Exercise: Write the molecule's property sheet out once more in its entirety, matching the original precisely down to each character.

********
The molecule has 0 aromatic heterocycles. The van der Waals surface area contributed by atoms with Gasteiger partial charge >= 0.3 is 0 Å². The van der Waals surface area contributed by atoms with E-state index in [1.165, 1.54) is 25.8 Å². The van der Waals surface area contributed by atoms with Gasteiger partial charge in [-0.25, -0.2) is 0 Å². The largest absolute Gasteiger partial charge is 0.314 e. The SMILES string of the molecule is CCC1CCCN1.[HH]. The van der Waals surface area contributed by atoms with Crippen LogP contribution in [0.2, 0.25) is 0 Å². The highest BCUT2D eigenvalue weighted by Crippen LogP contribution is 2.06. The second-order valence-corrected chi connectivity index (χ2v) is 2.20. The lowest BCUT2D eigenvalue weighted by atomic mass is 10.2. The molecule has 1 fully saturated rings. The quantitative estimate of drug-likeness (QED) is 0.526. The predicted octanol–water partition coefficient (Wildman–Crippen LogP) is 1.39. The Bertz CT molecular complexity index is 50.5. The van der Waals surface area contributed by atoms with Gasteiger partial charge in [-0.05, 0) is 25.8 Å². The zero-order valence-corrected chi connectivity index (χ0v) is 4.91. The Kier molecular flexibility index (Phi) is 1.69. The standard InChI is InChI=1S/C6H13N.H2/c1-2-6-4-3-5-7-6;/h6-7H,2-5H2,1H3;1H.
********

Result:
The molecule has 0 aromatic heterocycles. The van der Waals surface area contributed by atoms with Gasteiger partial charge >= 0.3 is 0 Å². The van der Waals surface area contributed by atoms with E-state index in [1.165, 1.54) is 25.8 Å². The van der Waals surface area contributed by atoms with Gasteiger partial charge in [-0.25, -0.2) is 0 Å². The largest absolute Gasteiger partial charge is 0.314 e. The SMILES string of the molecule is CCC1CCCN1.[HH]. The van der Waals surface area contributed by atoms with Crippen LogP contribution in [0.2, 0.25) is 0 Å². The highest BCUT2D eigenvalue weighted by Crippen LogP contribution is 2.06. The second-order valence-corrected chi connectivity index (χ2v) is 2.20. The lowest BCUT2D eigenvalue weighted by atomic mass is 10.2. The molecule has 1 fully saturated rings. The quantitative estimate of drug-likeness (QED) is 0.526. The predicted octanol–water partition coefficient (Wildman–Crippen LogP) is 1.39. The Bertz CT molecular complexity index is 50.5. The van der Waals surface area contributed by atoms with Gasteiger partial charge in [-0.05, 0) is 25.8 Å². The zero-order valence-corrected chi connectivity index (χ0v) is 4.91. The Kier molecular flexibility index (Phi) is 1.69. The standard InChI is InChI=1S/C6H13N.H2/c1-2-6-4-3-5-7-6;/h6-7H,2-5H2,1H3;1H.